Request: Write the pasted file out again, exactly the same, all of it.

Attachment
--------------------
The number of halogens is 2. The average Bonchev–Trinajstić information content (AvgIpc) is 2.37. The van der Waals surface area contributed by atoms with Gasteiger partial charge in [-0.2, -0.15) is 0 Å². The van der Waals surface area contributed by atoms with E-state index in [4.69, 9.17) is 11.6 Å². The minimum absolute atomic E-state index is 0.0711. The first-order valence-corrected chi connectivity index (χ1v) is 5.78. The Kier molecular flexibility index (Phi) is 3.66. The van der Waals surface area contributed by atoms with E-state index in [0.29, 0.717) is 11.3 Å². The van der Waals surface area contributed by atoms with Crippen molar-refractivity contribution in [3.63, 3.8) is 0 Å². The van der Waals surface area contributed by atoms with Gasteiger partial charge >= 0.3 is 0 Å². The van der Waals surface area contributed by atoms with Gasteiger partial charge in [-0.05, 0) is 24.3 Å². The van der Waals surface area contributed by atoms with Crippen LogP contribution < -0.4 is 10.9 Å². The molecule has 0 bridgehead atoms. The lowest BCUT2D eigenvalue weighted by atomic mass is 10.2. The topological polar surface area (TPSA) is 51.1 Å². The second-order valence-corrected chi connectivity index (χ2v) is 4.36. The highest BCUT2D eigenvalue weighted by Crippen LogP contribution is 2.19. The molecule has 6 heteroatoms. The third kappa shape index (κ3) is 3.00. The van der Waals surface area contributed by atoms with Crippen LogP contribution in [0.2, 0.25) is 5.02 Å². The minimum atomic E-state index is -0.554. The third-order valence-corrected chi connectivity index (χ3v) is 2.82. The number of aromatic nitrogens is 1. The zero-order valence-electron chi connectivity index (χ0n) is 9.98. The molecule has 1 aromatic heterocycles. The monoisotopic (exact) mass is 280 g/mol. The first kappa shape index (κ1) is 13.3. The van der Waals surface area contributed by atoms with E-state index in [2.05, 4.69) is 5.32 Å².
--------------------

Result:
The number of halogens is 2. The average Bonchev–Trinajstić information content (AvgIpc) is 2.37. The van der Waals surface area contributed by atoms with Gasteiger partial charge in [-0.2, -0.15) is 0 Å². The van der Waals surface area contributed by atoms with E-state index in [4.69, 9.17) is 11.6 Å². The minimum absolute atomic E-state index is 0.0711. The first-order valence-corrected chi connectivity index (χ1v) is 5.78. The Kier molecular flexibility index (Phi) is 3.66. The van der Waals surface area contributed by atoms with E-state index in [0.29, 0.717) is 11.3 Å². The van der Waals surface area contributed by atoms with Crippen molar-refractivity contribution in [3.63, 3.8) is 0 Å². The van der Waals surface area contributed by atoms with Gasteiger partial charge >= 0.3 is 0 Å². The van der Waals surface area contributed by atoms with Gasteiger partial charge in [-0.05, 0) is 24.3 Å². The van der Waals surface area contributed by atoms with Crippen LogP contribution < -0.4 is 10.9 Å². The molecule has 0 bridgehead atoms. The lowest BCUT2D eigenvalue weighted by atomic mass is 10.2. The topological polar surface area (TPSA) is 51.1 Å². The second-order valence-corrected chi connectivity index (χ2v) is 4.36. The highest BCUT2D eigenvalue weighted by Crippen LogP contribution is 2.19. The molecule has 6 heteroatoms. The third kappa shape index (κ3) is 3.00. The van der Waals surface area contributed by atoms with Crippen LogP contribution in [0.2, 0.25) is 5.02 Å². The minimum atomic E-state index is -0.554. The third-order valence-corrected chi connectivity index (χ3v) is 2.82. The number of aromatic nitrogens is 1. The zero-order valence-electron chi connectivity index (χ0n) is 9.98. The molecule has 1 aromatic heterocycles. The monoisotopic (exact) mass is 280 g/mol. The first kappa shape index (κ1) is 13.3. The van der Waals surface area contributed by atoms with E-state index in [2.05, 4.69) is 5.32 Å².